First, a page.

The life cycle of Cicindela tranquebarica is 2 years in most areas, with third instar larvae and teneral adults overwintering (Larochelle and Larivière 2001, and Pearson et al. 2015). Mating is reported May to July, coition lasts 4-15 minutes; interspecific copulation noted with C. purpurea and C. scutellaris (Larochelle and Larivière 2001). Females oviposit eggs underground during the day in April and May while burrowing up to depths of 60 cm (but usually < 30 cm) (Brust et al. 2012) in sites where the water table is near the ground surface, often in moist, sandy soil that is sparsely vegetated and contains some humus. Larval burrows are straight and 22-50 cm deep, sometimes aggregated in groups of several hundred. Pupation occurs July-August, tenerals (fresh adults) appear July-September then overwinter, reemerge the following spring to mate. Adults overwinter in burrows 28-61 cm deep in sand, 15-30 cm deep in clay, larvae in burrows 46-51 cm deep. Duration of larval life 12-15 months, of adult life 10-11 months (Criddle 1907, 1910; Shelford 1908, and Larochelle and Larivière 2001). In Montana, mating has been observed at 6660 ft (2030 m) elevation during mornings in late May to at least early July (Hendricks and Roedel 2001, Hendricks and Lesica 2007, and Hendricks personal observation) on sunny days when air temperatures were 18-21°C.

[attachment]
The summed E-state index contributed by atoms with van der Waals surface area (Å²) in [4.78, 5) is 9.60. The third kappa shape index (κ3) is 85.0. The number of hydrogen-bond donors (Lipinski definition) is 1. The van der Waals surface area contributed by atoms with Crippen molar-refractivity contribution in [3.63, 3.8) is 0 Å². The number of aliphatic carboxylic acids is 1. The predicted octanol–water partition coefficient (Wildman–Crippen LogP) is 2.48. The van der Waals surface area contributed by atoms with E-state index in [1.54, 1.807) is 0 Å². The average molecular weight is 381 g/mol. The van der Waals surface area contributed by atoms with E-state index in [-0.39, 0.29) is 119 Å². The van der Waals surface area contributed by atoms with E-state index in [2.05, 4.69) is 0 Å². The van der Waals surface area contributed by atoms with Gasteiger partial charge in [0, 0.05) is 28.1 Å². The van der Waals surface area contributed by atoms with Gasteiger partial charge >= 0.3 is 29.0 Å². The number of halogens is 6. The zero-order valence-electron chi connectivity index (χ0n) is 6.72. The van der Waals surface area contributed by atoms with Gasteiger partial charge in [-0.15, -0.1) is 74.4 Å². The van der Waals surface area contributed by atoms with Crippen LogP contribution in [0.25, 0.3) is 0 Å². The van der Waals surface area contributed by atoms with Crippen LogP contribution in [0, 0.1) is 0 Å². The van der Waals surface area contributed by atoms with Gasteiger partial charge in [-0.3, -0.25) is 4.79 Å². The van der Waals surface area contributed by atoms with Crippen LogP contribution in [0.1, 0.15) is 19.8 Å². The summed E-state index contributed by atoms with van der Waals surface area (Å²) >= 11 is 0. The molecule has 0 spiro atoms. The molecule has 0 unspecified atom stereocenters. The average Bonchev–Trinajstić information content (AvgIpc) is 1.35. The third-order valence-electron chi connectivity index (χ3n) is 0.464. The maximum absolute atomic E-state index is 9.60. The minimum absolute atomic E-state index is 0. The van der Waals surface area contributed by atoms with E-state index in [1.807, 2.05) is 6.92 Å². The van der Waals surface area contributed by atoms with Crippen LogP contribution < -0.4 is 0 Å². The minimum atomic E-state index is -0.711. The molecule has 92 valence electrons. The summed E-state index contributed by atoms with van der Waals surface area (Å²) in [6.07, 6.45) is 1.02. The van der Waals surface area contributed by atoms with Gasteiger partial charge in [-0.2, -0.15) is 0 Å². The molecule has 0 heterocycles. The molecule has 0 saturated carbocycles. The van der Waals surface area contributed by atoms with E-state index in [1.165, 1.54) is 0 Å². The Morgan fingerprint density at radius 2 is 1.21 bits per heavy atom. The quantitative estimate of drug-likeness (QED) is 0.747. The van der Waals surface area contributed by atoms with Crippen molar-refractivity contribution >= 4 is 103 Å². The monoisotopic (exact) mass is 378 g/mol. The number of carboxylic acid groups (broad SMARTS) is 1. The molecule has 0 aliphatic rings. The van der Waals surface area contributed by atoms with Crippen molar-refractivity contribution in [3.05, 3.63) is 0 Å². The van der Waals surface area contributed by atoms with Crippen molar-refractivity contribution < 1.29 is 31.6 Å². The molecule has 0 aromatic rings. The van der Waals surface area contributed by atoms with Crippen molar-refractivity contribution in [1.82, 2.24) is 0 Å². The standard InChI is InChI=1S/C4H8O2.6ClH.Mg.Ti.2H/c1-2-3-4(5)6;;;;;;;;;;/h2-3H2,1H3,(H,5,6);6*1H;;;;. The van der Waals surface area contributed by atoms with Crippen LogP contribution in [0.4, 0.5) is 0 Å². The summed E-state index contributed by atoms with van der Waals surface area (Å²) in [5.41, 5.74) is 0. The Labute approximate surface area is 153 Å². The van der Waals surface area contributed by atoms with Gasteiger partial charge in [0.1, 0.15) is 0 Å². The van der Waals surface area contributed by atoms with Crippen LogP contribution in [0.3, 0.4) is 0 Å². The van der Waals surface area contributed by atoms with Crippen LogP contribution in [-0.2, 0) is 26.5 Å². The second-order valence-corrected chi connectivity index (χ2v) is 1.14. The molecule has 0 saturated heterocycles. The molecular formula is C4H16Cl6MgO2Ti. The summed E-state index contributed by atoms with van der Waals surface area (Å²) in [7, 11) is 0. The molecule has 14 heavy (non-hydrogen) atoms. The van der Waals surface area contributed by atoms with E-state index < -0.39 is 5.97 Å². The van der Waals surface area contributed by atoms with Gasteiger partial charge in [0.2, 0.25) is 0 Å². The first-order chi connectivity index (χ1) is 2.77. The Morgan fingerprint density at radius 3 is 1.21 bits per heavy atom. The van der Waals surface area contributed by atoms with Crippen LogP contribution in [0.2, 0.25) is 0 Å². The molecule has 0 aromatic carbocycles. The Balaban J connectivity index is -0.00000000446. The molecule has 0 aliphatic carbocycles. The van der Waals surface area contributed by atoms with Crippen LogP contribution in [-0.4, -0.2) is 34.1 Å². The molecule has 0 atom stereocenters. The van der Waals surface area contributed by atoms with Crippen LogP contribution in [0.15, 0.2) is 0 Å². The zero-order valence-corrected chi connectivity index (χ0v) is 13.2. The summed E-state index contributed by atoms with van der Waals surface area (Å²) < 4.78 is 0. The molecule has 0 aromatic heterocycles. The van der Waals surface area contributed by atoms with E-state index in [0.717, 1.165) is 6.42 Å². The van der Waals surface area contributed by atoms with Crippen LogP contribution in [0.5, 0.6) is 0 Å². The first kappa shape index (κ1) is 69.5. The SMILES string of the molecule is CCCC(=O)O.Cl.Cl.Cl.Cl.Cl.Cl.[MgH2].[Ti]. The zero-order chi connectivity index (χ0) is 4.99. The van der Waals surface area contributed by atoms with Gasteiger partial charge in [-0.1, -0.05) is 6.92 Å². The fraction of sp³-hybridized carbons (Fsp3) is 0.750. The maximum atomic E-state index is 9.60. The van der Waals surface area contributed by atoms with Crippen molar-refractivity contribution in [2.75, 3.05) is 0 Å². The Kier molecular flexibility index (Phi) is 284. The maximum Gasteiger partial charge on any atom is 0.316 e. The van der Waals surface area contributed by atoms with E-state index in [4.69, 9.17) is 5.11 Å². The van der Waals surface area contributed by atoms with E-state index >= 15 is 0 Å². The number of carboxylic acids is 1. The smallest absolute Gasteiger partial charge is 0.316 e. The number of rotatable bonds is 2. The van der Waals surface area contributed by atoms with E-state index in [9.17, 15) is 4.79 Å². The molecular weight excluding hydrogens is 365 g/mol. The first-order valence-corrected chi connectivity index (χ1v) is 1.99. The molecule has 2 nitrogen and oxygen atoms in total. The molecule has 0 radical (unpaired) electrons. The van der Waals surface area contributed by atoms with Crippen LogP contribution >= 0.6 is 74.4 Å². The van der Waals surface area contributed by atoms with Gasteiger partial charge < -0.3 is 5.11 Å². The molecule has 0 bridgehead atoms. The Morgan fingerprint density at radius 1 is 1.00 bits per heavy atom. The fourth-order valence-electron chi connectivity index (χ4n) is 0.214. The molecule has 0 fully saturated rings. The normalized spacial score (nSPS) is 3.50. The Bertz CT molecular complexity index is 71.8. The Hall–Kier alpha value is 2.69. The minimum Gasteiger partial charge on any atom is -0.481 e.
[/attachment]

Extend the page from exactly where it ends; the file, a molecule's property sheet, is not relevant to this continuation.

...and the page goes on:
Not considered rare or in need of special conservation management overall (Knisley et al. 2014) but two subspecies with very limited distributions in California are vulnerable to extirpation. Benefits from many man-made habitats, including agricultural fields and pastures, rangelands, sand and gravel pits, clay roads, powerline corridors. Native habitats favored by this species experience vegetation encroachment and stabilization as succession proceeds, especially from shrubs and trees which cast too much shade on larval burrows, and benefit from disturbance that retains a variety of succession conditions. Some colonies (particularly the larval burrows) could be impacted by trampling through livestock overgrazing, but grazing at appropriate times and stocking levels could also be beneficial by keeping vegetation cover more open (Knisley 2011). Prescribed fire also a useful tool for maintaining a variety of successional conditions (Winton 2010).

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Citation for data on this website:
Oblique-lined Tiger Beetle — Cicindela tranquebarica.  Montana Field Guide.  .  Retrieved on , from